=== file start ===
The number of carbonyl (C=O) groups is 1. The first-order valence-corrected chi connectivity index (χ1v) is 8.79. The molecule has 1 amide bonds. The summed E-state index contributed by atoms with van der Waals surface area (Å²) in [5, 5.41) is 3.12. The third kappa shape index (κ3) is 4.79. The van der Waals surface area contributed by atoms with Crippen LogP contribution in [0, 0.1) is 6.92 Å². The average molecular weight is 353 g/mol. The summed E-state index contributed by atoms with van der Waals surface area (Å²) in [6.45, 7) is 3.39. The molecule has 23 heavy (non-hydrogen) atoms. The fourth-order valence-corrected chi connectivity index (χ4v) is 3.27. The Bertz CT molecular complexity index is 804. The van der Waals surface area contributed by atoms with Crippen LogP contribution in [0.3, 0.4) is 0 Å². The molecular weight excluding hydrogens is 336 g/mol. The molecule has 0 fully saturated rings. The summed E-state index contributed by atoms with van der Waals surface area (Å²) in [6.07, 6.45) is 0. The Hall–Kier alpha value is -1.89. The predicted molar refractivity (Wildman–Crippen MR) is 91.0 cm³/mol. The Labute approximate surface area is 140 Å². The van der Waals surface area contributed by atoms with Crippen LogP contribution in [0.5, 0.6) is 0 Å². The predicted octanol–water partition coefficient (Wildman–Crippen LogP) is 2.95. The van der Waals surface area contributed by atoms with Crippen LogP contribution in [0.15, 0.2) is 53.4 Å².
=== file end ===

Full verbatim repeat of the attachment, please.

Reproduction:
The number of carbonyl (C=O) groups is 1. The first-order valence-corrected chi connectivity index (χ1v) is 8.79. The molecule has 1 amide bonds. The summed E-state index contributed by atoms with van der Waals surface area (Å²) in [5, 5.41) is 3.12. The third kappa shape index (κ3) is 4.79. The van der Waals surface area contributed by atoms with Crippen LogP contribution in [0, 0.1) is 6.92 Å². The average molecular weight is 353 g/mol. The summed E-state index contributed by atoms with van der Waals surface area (Å²) in [6.45, 7) is 3.39. The molecule has 23 heavy (non-hydrogen) atoms. The fourth-order valence-corrected chi connectivity index (χ4v) is 3.27. The Bertz CT molecular complexity index is 804. The van der Waals surface area contributed by atoms with Crippen LogP contribution in [0.3, 0.4) is 0 Å². The molecular weight excluding hydrogens is 336 g/mol. The molecule has 0 fully saturated rings. The summed E-state index contributed by atoms with van der Waals surface area (Å²) in [6.07, 6.45) is 0. The Hall–Kier alpha value is -1.89. The predicted molar refractivity (Wildman–Crippen MR) is 91.0 cm³/mol. The Labute approximate surface area is 140 Å². The van der Waals surface area contributed by atoms with Crippen LogP contribution in [0.5, 0.6) is 0 Å². The predicted octanol–water partition coefficient (Wildman–Crippen LogP) is 2.95. The van der Waals surface area contributed by atoms with Crippen LogP contribution in [0.15, 0.2) is 53.4 Å².